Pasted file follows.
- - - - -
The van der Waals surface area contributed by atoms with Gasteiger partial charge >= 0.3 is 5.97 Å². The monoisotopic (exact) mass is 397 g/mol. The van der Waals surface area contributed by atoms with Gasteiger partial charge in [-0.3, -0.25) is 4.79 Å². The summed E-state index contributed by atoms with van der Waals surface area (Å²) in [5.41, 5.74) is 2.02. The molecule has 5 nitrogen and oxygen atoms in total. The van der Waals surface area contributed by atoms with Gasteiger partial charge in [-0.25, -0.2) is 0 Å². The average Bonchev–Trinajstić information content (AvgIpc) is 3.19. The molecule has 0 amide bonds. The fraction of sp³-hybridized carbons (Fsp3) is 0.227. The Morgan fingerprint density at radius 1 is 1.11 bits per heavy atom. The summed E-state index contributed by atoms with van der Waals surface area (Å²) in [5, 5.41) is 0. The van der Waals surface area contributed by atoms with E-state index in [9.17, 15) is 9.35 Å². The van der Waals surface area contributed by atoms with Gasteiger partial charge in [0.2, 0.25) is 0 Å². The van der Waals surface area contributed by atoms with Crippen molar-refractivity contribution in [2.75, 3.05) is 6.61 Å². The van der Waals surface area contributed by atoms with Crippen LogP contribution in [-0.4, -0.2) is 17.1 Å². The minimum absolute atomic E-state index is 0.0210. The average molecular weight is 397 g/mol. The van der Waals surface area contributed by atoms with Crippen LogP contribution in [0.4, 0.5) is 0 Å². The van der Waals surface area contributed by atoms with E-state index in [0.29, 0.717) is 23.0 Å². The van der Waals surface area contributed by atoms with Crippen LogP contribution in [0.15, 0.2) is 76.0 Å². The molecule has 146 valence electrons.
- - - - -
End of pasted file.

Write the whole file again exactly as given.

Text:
The van der Waals surface area contributed by atoms with Gasteiger partial charge >= 0.3 is 5.97 Å². The monoisotopic (exact) mass is 397 g/mol. The van der Waals surface area contributed by atoms with Gasteiger partial charge in [-0.3, -0.25) is 4.79 Å². The summed E-state index contributed by atoms with van der Waals surface area (Å²) in [5.41, 5.74) is 2.02. The molecule has 5 nitrogen and oxygen atoms in total. The van der Waals surface area contributed by atoms with Gasteiger partial charge in [-0.25, -0.2) is 0 Å². The average Bonchev–Trinajstić information content (AvgIpc) is 3.19. The molecule has 0 amide bonds. The fraction of sp³-hybridized carbons (Fsp3) is 0.227. The Morgan fingerprint density at radius 1 is 1.11 bits per heavy atom. The summed E-state index contributed by atoms with van der Waals surface area (Å²) in [5, 5.41) is 0. The van der Waals surface area contributed by atoms with E-state index in [9.17, 15) is 9.35 Å². The van der Waals surface area contributed by atoms with Gasteiger partial charge in [0.2, 0.25) is 0 Å². The van der Waals surface area contributed by atoms with Crippen molar-refractivity contribution in [2.75, 3.05) is 6.61 Å². The van der Waals surface area contributed by atoms with Crippen LogP contribution in [-0.4, -0.2) is 17.1 Å². The minimum absolute atomic E-state index is 0.0210. The average molecular weight is 397 g/mol. The van der Waals surface area contributed by atoms with Crippen LogP contribution in [0.4, 0.5) is 0 Å². The van der Waals surface area contributed by atoms with E-state index in [0.29, 0.717) is 23.0 Å². The van der Waals surface area contributed by atoms with Crippen LogP contribution in [0.15, 0.2) is 76.0 Å². The molecule has 146 valence electrons.